Theorem 4.9
Proof
Theorem 4.10
Proof
Theorem 4.11
Proof
5 Numerical experiments
Description of test problems
Problem | Size of (A) | κ ( A ) | \(\boldsymbol {\Vert A \Vert _{F}}\) | Size of (B) | κ ( B ) | \(\boldsymbol { \Vert B \Vert _{F}}\) |
---|---|---|---|---|---|---|
1. | 10×8 | 1.3667e+02 | 2.0006e+02 | 6×8 | 7.4200e+01 | 1.0216e+02 |
2. | 100×90 | 2.9303e+03 | 2.1395e+03 | 90×90 | 3.3687e+03 | 1.3735e+03 |
3. | 800×700 | 6.2106e+03 | 1.6872e+04 | 600×700 | 1.6164e+03 | 9.9000e+03 |
4. | 1,000×500 | 1.1602e+03 | 1.5943e+04 | 500×500 | 1.2883e+05 | 7.6360e+03 |
5. | 2,000×1,000 | 1.6727e+03 | 3.1884e+04 | 1,000×1,000 | 1.7430e+06 | 1.5272e+04 |
Results comparison
Problem | Size of (E) | γ | Size of SP | err1 | err |
---|---|---|---|---|---|
1. | 16×8 | 8.9564e+15 | 3×3 | 1.3222e−14 | 1.4585e−15 |
2. | 190×90 | 7.1258e+15 | 3×3 | 1.2628e−13 | 5.5294e−14 |
3. | 1,400×700 | 7.7993e+15 | 3×3 | 1.2821e−12 | 4.2522e−13 |
4. | 1,500×500 | 9.5551e+15 | 3×3 | 1.9377e−12 | 1.3559e−12 |
5. | 3,000×1,000 | 9.5549e+15 | 3×3 | 1.0828e−10 | 8.5181e−12 |
Backward error analysis results
Problem | \(\boldsymbol {\frac{ \Vert E-\tilde{Q} \tilde{R} \Vert _{F}}{ \Vert E \Vert _{F}}}\) | \(\boldsymbol {\Vert I-\tilde{Q}^{T} \tilde{Q} \Vert _{F}}\) |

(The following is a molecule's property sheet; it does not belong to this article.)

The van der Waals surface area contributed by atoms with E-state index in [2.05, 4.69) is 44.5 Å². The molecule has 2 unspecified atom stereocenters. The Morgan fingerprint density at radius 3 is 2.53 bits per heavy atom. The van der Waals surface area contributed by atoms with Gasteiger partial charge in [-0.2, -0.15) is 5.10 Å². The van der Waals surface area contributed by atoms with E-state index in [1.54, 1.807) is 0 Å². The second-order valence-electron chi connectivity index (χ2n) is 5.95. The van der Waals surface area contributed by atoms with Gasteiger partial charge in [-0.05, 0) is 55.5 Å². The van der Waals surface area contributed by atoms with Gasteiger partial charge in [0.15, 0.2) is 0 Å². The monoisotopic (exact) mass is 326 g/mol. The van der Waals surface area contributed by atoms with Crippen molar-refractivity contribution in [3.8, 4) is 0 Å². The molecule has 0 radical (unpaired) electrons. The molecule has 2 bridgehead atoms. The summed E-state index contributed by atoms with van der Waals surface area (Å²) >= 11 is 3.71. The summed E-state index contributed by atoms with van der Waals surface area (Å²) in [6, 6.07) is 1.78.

---|---|---|
1. | 4.4202e−16 | 1.3174e−15 |
2. | 4.7858e−16 | 9.0854e−15 |
3. | 1.0450e−15 | 4.9428e−14 |
4. | 9.0230e−16 | 3.8711e−14 |
5. | 9.9304e−16 | 6.4026e−14 |
6 Conclusion
The solution of linear least squares problems with equality constraints is studied by updated techniques based on QR factorization. We updated only the R factor of the QR factorization of the small subproblem in order to obtain the solution of our considered problem. Numerical experiments are provided which illustrated the accuracy of the presented algorithm. We also showed that the algorithm is backward stable. The presented approach is suitable for dense problems and also applicable where QR factorization of a problem matrix is available and we are interested in the solution after adding new data to the original problem. In the future, it will be of interest to study the updating techniques for sparse data problems and for those where the linear least squares problem is fixed and the constraint system is changing frequently.
Declarations
Authors’ contributions
All authors contributed equally to this work. All authors read and approved the final manuscript.
Competing interests
The authors declare that they have no competing interests.
Open Access This article is distributed under the terms of the Creative Commons Attribution 4.0 International License (http://creativecommons.org/licenses/by/4.0/), which permits unrestricted use, distribution, and reproduction in any medium, provided you give appropriate credit to the original author(s) and the source, provide a link to the Creative Commons license, and indicate if changes were made.
Authors’ Affiliations